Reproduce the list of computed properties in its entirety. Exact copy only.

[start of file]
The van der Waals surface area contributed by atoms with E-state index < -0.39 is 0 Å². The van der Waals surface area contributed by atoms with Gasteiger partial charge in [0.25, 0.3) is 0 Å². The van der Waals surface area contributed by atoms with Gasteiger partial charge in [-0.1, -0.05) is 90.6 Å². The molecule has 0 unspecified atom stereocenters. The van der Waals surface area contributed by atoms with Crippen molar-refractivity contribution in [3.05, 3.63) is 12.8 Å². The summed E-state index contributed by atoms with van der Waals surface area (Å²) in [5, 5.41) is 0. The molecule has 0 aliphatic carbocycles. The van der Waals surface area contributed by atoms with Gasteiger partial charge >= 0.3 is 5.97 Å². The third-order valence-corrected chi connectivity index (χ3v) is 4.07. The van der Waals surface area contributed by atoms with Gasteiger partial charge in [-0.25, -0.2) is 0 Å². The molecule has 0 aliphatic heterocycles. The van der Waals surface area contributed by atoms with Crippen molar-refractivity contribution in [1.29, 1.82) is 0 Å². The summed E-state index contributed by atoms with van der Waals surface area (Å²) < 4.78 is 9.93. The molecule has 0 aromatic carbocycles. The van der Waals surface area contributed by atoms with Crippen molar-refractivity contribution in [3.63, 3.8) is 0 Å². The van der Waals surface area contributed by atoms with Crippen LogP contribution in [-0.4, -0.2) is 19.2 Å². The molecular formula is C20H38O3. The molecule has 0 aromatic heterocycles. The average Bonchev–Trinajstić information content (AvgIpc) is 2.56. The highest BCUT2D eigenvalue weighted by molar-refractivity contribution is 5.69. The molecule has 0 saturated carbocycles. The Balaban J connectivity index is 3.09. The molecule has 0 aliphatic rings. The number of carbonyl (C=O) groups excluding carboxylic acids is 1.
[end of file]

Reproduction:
The van der Waals surface area contributed by atoms with E-state index < -0.39 is 0 Å². The van der Waals surface area contributed by atoms with Gasteiger partial charge in [0.25, 0.3) is 0 Å². The van der Waals surface area contributed by atoms with Gasteiger partial charge in [-0.1, -0.05) is 90.6 Å². The molecule has 0 unspecified atom stereocenters. The van der Waals surface area contributed by atoms with Crippen molar-refractivity contribution in [3.05, 3.63) is 12.8 Å². The summed E-state index contributed by atoms with van der Waals surface area (Å²) in [5, 5.41) is 0. The molecule has 0 aliphatic carbocycles. The van der Waals surface area contributed by atoms with Gasteiger partial charge >= 0.3 is 5.97 Å². The third-order valence-corrected chi connectivity index (χ3v) is 4.07. The van der Waals surface area contributed by atoms with Gasteiger partial charge in [-0.25, -0.2) is 0 Å². The molecule has 0 aliphatic heterocycles. The van der Waals surface area contributed by atoms with Crippen molar-refractivity contribution in [1.29, 1.82) is 0 Å². The summed E-state index contributed by atoms with van der Waals surface area (Å²) < 4.78 is 9.93. The molecule has 0 aromatic carbocycles. The van der Waals surface area contributed by atoms with Crippen molar-refractivity contribution in [3.63, 3.8) is 0 Å². The van der Waals surface area contributed by atoms with Crippen LogP contribution in [-0.4, -0.2) is 19.2 Å². The molecular formula is C20H38O3. The molecule has 0 aromatic heterocycles. The average Bonchev–Trinajstić information content (AvgIpc) is 2.56. The highest BCUT2D eigenvalue weighted by molar-refractivity contribution is 5.69. The molecule has 0 saturated carbocycles. The Balaban J connectivity index is 3.09. The molecule has 0 aliphatic rings. The number of carbonyl (C=O) groups excluding carboxylic acids is 1.